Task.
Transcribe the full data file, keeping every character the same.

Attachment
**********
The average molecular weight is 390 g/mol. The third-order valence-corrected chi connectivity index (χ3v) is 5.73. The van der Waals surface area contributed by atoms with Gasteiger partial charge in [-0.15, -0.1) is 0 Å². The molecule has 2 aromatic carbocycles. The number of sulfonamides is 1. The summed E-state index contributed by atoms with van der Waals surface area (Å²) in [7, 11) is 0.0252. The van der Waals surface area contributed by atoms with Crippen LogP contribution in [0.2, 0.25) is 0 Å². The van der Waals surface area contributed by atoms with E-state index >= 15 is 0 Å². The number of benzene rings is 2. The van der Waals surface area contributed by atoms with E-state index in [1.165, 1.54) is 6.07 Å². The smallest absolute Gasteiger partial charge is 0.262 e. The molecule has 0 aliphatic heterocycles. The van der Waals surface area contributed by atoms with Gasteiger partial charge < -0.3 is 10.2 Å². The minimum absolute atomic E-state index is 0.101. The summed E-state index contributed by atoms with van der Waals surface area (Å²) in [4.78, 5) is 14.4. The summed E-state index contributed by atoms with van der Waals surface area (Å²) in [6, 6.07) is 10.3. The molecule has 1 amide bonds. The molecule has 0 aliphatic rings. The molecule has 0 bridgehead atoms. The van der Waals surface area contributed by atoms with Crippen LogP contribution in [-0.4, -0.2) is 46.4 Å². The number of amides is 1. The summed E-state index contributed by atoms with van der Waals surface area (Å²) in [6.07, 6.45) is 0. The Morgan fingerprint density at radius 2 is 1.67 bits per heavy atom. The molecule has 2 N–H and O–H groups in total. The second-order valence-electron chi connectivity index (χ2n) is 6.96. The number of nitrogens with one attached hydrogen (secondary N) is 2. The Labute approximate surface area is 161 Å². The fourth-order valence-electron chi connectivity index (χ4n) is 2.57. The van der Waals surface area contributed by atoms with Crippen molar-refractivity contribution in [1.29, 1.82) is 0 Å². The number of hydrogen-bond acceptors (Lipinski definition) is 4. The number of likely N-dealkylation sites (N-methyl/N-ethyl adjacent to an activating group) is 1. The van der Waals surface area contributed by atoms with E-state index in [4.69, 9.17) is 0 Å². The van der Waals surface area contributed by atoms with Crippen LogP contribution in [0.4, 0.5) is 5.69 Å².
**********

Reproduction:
The average molecular weight is 390 g/mol. The third-order valence-corrected chi connectivity index (χ3v) is 5.73. The van der Waals surface area contributed by atoms with Gasteiger partial charge in [-0.15, -0.1) is 0 Å². The molecule has 2 aromatic carbocycles. The number of sulfonamides is 1. The summed E-state index contributed by atoms with van der Waals surface area (Å²) in [7, 11) is 0.0252. The van der Waals surface area contributed by atoms with Crippen LogP contribution in [0.2, 0.25) is 0 Å². The van der Waals surface area contributed by atoms with E-state index >= 15 is 0 Å². The number of benzene rings is 2. The van der Waals surface area contributed by atoms with E-state index in [1.165, 1.54) is 6.07 Å². The smallest absolute Gasteiger partial charge is 0.262 e. The molecule has 0 aliphatic heterocycles. The van der Waals surface area contributed by atoms with Gasteiger partial charge < -0.3 is 10.2 Å². The minimum absolute atomic E-state index is 0.101. The summed E-state index contributed by atoms with van der Waals surface area (Å²) in [4.78, 5) is 14.4. The summed E-state index contributed by atoms with van der Waals surface area (Å²) in [6, 6.07) is 10.3. The molecule has 1 amide bonds. The molecule has 0 aliphatic rings. The molecule has 0 bridgehead atoms. The van der Waals surface area contributed by atoms with Crippen LogP contribution in [-0.4, -0.2) is 46.4 Å². The number of amides is 1. The summed E-state index contributed by atoms with van der Waals surface area (Å²) in [6.07, 6.45) is 0. The Morgan fingerprint density at radius 2 is 1.67 bits per heavy atom. The molecule has 2 N–H and O–H groups in total. The second-order valence-electron chi connectivity index (χ2n) is 6.96. The number of nitrogens with one attached hydrogen (secondary N) is 2. The Labute approximate surface area is 161 Å². The fourth-order valence-electron chi connectivity index (χ4n) is 2.57. The van der Waals surface area contributed by atoms with Crippen molar-refractivity contribution in [1.29, 1.82) is 0 Å². The number of hydrogen-bond acceptors (Lipinski definition) is 4. The number of likely N-dealkylation sites (N-methyl/N-ethyl adjacent to an activating group) is 1. The van der Waals surface area contributed by atoms with E-state index in [4.69, 9.17) is 0 Å². The van der Waals surface area contributed by atoms with Crippen LogP contribution in [0.4, 0.5) is 5.69 Å².